Now, you have a big circle of fabric that is open at the top and bottom.  Using the needle and yarn, I gathered the top edge of the circle using the same running/gathering stitch pulling it as tight as I could get it until I reached the beginning stitching.  I wrapped the yarn tightly around the gathered top several times to hold the "tree" shape and tied it.  I then dropped the burlap over the wooden form.    It was a big puff of fabric with a top knot.  

To make the tree shape, I did an overhand whip stitch with the yarn by attaching the bottom few inches of the burlap to the wooden spoke, then continued the rest of the way up catching only the fabric.  You will have as many seams as you have spokes as well as the two side seams.  Now it looks like a primitive tree.  
It took a little time, but it is so precious and worth every stitch.  Charlie Brown's tree has nothing on this one.

The next tree was made by cutting strips of burlap and tying each piece to a spoke until the dowel was covered.  Next, you progress to each additional spoke until they are all covered.  Continue by cutting longer pieces of burlap and wrapping and tying it around the styrofoam cone.  The last few pieces are hot glued to the top of the styrofoam so that it stand up like the top of a tree.  I folded each strip in half and ran hot glue along the fold, then pushed it against the styrofoam.  Remember, hot glue will come through the burlap, so I used a glue stick to push the burlap so I didn't burn my fingers.  
Oh how I love this tree.  Don't ask me why.  It's kind of pathetic looking, but it has character and to me it is representational of our indomitable spirits.  We are all beautiful in our own way.  

The last tree was made with a piece of burlap ribbon.  I hot glued it to the top of the styrofoam and just swirled it around the wooden dowel rods, adding a little hot glue in places to help it keep it's shape and not all fall to the bottom of the tree.  

This tree was fast and easy.  The other two took a little time, but they were so fun to make.  They all have their own personality just like each of us.  If you made 10 or a 1,000 of these trees, each one would be slightly different.  That is the part about crafting and handwork that I love.  Everything is unique and individual.  Manufactured things can be beautiful and they will certainly have much more uniformity.  That is not what I wanted.  These trees were a vision.  I could no more explain to you where that vision came from than I could explain the universe, but it is more than a joyous occasion when it happens.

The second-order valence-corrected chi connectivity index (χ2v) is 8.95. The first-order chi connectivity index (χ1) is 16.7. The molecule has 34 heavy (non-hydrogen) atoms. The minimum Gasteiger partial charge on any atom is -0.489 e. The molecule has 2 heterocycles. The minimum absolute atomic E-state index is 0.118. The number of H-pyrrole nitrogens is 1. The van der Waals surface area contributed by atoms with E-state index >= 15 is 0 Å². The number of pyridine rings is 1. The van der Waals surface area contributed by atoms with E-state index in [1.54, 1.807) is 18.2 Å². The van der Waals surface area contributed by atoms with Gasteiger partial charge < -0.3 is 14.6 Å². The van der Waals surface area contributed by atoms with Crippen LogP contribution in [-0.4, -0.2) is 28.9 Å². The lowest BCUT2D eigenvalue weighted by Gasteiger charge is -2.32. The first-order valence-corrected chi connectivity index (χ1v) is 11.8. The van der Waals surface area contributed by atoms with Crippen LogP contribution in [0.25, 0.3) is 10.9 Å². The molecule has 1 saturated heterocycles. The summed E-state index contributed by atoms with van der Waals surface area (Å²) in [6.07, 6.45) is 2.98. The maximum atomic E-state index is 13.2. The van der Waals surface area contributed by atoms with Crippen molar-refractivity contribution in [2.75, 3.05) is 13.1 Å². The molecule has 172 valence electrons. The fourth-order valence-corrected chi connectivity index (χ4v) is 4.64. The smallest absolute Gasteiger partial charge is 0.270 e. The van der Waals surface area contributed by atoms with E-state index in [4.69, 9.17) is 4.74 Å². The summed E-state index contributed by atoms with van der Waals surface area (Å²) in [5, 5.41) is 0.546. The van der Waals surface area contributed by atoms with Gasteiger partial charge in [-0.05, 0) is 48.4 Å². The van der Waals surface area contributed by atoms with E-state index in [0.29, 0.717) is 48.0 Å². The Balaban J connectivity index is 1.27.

I am going to enjoy these trees for years to come and they will always be a reminder of inspiration, how it comes, and the result of such inspiration.

You could use colored burlap to make these trees or you could add some paint with a brush keeping the primitive look, spray snow, lights, whatever you wanted to make them "yours."  I thought about wrapping lights under the trees and letting them shine through the burlap.  Maybe I will do that next year for a different look.  The options are endless.

Give this project a try and see what you can create.  These could be made very small using toothpicks or as big as you want.  Be creative.  Use your imagination.  Let me know if you make some of these trees.  I would love to see pictures.

Everyday Donna

Things to Remember:

Oh Christmas tree, Oh Christmas tree,
You'll never be unchanging!
A symbol of goodwill and love
You'll ever be unchanging
Each shining light
Each silver bell
No one alive spreads cheer so well
Oh Christmas tree, Oh Christmas tree,
You'll ever be unchanging